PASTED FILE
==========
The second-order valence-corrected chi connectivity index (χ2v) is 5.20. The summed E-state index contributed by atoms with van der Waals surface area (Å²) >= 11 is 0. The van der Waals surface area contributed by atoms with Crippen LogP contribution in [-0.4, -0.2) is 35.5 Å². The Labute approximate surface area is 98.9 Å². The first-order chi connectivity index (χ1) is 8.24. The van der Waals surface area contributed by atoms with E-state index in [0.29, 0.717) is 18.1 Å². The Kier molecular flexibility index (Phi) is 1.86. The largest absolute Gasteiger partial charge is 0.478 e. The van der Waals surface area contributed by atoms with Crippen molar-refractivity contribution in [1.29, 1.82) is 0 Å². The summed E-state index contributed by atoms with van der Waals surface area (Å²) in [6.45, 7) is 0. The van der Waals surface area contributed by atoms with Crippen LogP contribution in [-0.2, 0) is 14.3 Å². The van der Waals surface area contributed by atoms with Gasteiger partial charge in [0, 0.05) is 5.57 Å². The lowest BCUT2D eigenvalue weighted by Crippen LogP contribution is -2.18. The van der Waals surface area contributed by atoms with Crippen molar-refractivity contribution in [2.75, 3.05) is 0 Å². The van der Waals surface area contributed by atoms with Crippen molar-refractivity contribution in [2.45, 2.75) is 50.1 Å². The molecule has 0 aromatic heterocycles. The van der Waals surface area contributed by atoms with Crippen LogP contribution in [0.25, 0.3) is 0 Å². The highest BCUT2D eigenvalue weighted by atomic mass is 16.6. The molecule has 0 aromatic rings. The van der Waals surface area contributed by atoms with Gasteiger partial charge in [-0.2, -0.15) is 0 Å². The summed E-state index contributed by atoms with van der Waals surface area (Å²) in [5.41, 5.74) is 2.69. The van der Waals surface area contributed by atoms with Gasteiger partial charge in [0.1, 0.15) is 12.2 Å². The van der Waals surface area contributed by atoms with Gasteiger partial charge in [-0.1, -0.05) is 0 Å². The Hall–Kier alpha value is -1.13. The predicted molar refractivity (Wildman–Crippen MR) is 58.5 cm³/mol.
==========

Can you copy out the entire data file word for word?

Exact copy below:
The second-order valence-corrected chi connectivity index (χ2v) is 5.20. The summed E-state index contributed by atoms with van der Waals surface area (Å²) >= 11 is 0. The van der Waals surface area contributed by atoms with Crippen LogP contribution in [-0.4, -0.2) is 35.5 Å². The Labute approximate surface area is 98.9 Å². The first-order chi connectivity index (χ1) is 8.24. The van der Waals surface area contributed by atoms with E-state index in [0.29, 0.717) is 18.1 Å². The Kier molecular flexibility index (Phi) is 1.86. The largest absolute Gasteiger partial charge is 0.478 e. The van der Waals surface area contributed by atoms with Crippen molar-refractivity contribution in [1.29, 1.82) is 0 Å². The summed E-state index contributed by atoms with van der Waals surface area (Å²) in [6.45, 7) is 0. The van der Waals surface area contributed by atoms with Crippen LogP contribution in [-0.2, 0) is 14.3 Å². The van der Waals surface area contributed by atoms with Gasteiger partial charge in [0, 0.05) is 5.57 Å². The lowest BCUT2D eigenvalue weighted by Crippen LogP contribution is -2.18. The van der Waals surface area contributed by atoms with Crippen molar-refractivity contribution in [2.75, 3.05) is 0 Å². The van der Waals surface area contributed by atoms with Crippen molar-refractivity contribution in [2.45, 2.75) is 50.1 Å². The molecule has 0 aromatic heterocycles. The van der Waals surface area contributed by atoms with Crippen LogP contribution in [0.25, 0.3) is 0 Å². The highest BCUT2D eigenvalue weighted by atomic mass is 16.6. The molecule has 0 aromatic rings. The van der Waals surface area contributed by atoms with Gasteiger partial charge in [-0.2, -0.15) is 0 Å². The summed E-state index contributed by atoms with van der Waals surface area (Å²) in [5.41, 5.74) is 2.69. The van der Waals surface area contributed by atoms with Gasteiger partial charge in [0.1, 0.15) is 12.2 Å². The van der Waals surface area contributed by atoms with Gasteiger partial charge in [-0.1, -0.05) is 0 Å². The Hall–Kier alpha value is -1.13. The predicted molar refractivity (Wildman–Crippen MR) is 58.5 cm³/mol.